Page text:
As my remarks throughout this interview indicate, I would also understand the “other” to the heritage to name the part the heritage excluded or averted or disavowed in order for the heritage to appear self-contained. In responding to the part of no part to the heritage, the critic’s response to the infinite demand of the “other” to the heritage can also reveal what brings those powers of aversive exclusion to their limits. It is the “part of no part” in the works of the writers you’ve mentioned – the “anti-slave” in Emerson, Pip in Moby Dick, Simon Legree’s mother in Uncle Tom’s Cabin, the elided escape from Douglass’s 1845 Narrative, the Battle of Goliad section [in Whitman’s “Song of Myself”] – that reveals the infinite demand for what is Other from within the heritage of the American Renaissance. I do not agree with John [Carlos Rowe] that we are “at Emerson’s tomb,” and that our proper work of mourning necessarily involves the liberating (and liberal) disavowal of all of them. Although I will not disavow my fidelity to these writers, I should add that, perhaps like John, I have learned that I remain all the more psychically attached to the very things that I consciously claim to have disavowed.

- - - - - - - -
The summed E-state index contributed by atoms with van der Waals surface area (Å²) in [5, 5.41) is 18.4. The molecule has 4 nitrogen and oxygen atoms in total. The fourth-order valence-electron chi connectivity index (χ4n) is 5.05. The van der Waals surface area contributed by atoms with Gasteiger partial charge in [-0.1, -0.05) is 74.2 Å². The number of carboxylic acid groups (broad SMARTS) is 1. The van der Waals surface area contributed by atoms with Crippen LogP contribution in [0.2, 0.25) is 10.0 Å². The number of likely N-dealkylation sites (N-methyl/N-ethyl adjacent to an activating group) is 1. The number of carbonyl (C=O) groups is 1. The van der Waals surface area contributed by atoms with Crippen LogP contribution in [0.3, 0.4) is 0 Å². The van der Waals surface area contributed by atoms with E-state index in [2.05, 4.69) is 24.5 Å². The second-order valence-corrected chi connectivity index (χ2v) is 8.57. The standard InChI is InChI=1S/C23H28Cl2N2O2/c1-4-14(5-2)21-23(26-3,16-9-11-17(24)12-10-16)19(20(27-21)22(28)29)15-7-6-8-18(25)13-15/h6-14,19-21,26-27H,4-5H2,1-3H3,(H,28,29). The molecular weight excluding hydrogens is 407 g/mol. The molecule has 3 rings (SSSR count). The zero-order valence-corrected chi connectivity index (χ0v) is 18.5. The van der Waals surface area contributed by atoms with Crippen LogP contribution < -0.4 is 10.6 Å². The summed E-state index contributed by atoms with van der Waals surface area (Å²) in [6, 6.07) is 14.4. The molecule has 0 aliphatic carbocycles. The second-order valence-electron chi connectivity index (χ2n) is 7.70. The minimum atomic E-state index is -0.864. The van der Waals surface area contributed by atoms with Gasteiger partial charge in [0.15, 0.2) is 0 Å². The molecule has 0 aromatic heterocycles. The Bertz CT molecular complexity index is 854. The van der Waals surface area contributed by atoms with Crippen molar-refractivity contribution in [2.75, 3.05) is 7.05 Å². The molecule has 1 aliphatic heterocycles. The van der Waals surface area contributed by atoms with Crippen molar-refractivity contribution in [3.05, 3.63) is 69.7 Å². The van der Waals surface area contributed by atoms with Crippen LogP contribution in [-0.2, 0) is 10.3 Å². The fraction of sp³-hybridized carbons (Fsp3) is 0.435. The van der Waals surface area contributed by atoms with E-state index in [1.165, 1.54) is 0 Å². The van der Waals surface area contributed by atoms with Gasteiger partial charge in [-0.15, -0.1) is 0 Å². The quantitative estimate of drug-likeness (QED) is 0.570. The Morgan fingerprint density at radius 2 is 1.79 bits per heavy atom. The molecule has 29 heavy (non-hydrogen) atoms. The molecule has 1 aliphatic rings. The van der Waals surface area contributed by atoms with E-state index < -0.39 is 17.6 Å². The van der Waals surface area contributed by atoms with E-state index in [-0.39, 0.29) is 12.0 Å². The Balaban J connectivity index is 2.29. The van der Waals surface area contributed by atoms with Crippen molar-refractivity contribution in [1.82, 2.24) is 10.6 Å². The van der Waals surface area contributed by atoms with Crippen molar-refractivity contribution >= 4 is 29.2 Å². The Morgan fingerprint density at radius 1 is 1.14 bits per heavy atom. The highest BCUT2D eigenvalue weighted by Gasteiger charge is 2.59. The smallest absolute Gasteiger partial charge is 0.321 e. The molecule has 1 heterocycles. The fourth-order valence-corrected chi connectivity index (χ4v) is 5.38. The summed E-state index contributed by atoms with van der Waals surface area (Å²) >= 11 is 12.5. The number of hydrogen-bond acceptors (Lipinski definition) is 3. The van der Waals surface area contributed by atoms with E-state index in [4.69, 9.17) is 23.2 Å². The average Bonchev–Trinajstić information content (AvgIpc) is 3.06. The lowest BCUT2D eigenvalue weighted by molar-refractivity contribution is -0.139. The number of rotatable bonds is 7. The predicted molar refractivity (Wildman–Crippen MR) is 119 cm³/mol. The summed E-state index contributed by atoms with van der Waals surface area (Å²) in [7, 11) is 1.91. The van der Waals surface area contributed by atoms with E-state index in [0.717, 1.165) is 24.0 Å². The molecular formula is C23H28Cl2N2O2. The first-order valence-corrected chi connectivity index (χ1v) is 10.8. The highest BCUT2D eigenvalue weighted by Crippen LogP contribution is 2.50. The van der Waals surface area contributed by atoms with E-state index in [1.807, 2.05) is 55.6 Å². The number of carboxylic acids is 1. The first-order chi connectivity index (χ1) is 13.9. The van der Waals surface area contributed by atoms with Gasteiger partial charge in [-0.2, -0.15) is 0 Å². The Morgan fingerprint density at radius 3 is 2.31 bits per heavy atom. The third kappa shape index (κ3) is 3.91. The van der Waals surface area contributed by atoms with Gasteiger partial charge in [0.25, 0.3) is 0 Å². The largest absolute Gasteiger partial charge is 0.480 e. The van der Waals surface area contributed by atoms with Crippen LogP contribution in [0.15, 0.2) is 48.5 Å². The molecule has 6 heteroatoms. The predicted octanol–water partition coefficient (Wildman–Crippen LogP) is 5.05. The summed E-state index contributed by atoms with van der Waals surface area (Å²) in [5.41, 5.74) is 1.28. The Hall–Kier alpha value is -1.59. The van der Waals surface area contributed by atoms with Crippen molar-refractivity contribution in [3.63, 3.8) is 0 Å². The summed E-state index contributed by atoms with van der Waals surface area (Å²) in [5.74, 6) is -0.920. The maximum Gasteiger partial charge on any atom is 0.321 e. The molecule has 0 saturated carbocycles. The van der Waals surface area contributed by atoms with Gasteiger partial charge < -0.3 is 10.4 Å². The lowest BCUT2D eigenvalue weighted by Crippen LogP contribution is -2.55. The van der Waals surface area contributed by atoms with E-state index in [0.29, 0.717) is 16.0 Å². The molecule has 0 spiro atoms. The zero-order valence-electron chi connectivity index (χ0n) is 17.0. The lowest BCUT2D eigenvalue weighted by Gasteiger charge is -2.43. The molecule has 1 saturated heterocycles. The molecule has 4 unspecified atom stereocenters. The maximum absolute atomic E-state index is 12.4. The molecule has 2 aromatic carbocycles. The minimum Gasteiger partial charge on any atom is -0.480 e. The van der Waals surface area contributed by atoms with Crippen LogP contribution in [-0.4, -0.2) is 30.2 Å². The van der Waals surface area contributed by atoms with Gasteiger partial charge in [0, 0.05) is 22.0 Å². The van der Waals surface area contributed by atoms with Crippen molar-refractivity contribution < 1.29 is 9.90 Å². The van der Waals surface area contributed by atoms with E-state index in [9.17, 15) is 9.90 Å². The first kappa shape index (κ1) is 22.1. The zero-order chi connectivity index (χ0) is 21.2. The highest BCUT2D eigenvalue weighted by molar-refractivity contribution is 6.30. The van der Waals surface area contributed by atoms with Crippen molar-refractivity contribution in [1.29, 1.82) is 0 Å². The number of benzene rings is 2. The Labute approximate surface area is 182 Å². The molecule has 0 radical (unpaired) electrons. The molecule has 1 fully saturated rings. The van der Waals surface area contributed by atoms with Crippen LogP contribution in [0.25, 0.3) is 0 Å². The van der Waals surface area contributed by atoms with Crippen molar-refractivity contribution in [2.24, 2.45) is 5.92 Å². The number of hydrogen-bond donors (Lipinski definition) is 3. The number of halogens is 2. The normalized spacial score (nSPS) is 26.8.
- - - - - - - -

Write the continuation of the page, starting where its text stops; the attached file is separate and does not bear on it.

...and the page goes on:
WILSON

This is something I wanted to ask you about. Some of the critics associated with the New Americanism – and I’m thinking of you and William Spanos in particular – have pushed back against the post-exceptionalist or transnationalist momentum because it engenders a tendency to disavow the ways in which the U.S. continues to except itself from the regulatory norms of the economic and geopolitical processes of globalization. As you suggest, such disavowals imply an intensity of psychic attachment, not its absence.

PEASE